A Little Smoke

Saturday, December 9, 2017

Ghostly Visitor
Yes, I went out this morning on a very fun walk through the neighborhood.  Yes, I came back with a bunch of pictures.  I wasn't quite finished yet though.  I've been thinking about doing some studio work for a while.  This includes things like lighting, and taking control of the entire setting.  I've done a little bit of that with my "Badge on Thin Blue Line" photographs, but I wanted to branch out a little more.  Something that I used to do that was a lot of fun was photographing smoke.  Seems simple enough doesn't it?  Well, there is a little more to it than meets the eyes.  First of all, it requires the use of off camera flash, which I am more than a little rusty at.  It requires working in total darkness, and then hoping that the slight movement in the air you create does something great with the smoke.  It's been about eight years since I've done this technique, and it was time to give it another try.

The Waltz
I got everything set up and fitted my 24-70mm lens which was as close to a macro lens that I could muster.  When I did this before, I was using a 180mm macro which was a phenomenal lens, but I sold it when I got rid of all of my gear in 2011.  Oh well, as a photographer I make due with what I have.  For a backdrop, I used to use some black velvet fabric, but that is apparently gone as well.  Sticking with the theme of making due, I grabbed a black sweatshirt from the closet and draped it over the chair in the office.  That made for a perfect backdrop, and it absorbed the light...well, kind of.

I had forgotten a very important step in the setup of this shoot.  I needed a deflector set up on the side of the flash to keep the light from illuminating the backdrop.  For this, I used a piece of black paper.  It did the trick just right, and put the backdrop into total darkness.  The only thing that received any light was the smoke when the flash fired.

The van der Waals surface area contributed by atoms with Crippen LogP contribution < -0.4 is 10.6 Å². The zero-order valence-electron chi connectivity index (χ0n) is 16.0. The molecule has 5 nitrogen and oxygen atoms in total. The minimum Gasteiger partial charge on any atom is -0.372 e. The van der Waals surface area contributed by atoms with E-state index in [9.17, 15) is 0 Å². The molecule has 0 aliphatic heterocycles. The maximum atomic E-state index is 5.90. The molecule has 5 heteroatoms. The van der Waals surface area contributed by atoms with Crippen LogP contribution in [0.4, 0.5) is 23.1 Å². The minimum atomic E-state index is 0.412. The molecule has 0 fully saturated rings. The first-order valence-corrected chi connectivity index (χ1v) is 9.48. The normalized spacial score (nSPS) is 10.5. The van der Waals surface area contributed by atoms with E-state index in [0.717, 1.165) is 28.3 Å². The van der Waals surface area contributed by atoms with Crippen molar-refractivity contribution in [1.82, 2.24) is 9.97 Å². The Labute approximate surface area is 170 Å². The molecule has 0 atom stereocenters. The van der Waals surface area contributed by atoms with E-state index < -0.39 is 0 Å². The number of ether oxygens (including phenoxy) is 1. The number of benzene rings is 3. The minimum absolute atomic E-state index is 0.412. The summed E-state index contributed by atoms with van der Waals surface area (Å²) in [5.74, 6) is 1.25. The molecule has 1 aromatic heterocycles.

The Shift
What I enjoy so much about smoke photography is that there is an infinite number of possibilities for compositions.  It all depends on what the wind does to the smoke.  The idea is to get a totally still environment with no breeze.  That means windows are closed, doors are closed, and the HVAC is off.  Once you get everything still and light the incense, the smoke should go straight up.  By moving your hand near the smoke, you can get all sorts of interesting patterns developing.  Some are simple and some are very complex.  I used to gravitate to the simple ones when I was doing this before, but for some reason tonight, I liked the complex ones.

The Scroll
This is one of those types of photography where you can really play around with the photograph in post production.  While the photo is captured in a low key environment, by playing with the curves, you can actually flip over to a high key shot.  With the white background, you can then adjust the hues of the smoke to get pretty much any color that you might want.  Here is an example of what can happen when you let yourself go wild with the colors.  For the most part this time, I seemed to like the original versions much better, and just adjusted the color temperature to get the tones that I wanted in the smoke.

An Interrupted Dream
The classic look of the smoke fit the bill for what I was after this evening.  I proved to myself that I could still do creative studio work, and got a little more familiar with the flash again.  I'm working myself up to a project that I have been wanting to try for some time now.  I'm hoping that I'm up to the task when the time comes.  It is nice to know that I'm not a one trick pony when it comes to the camera though, and that is a nice thing to find out.

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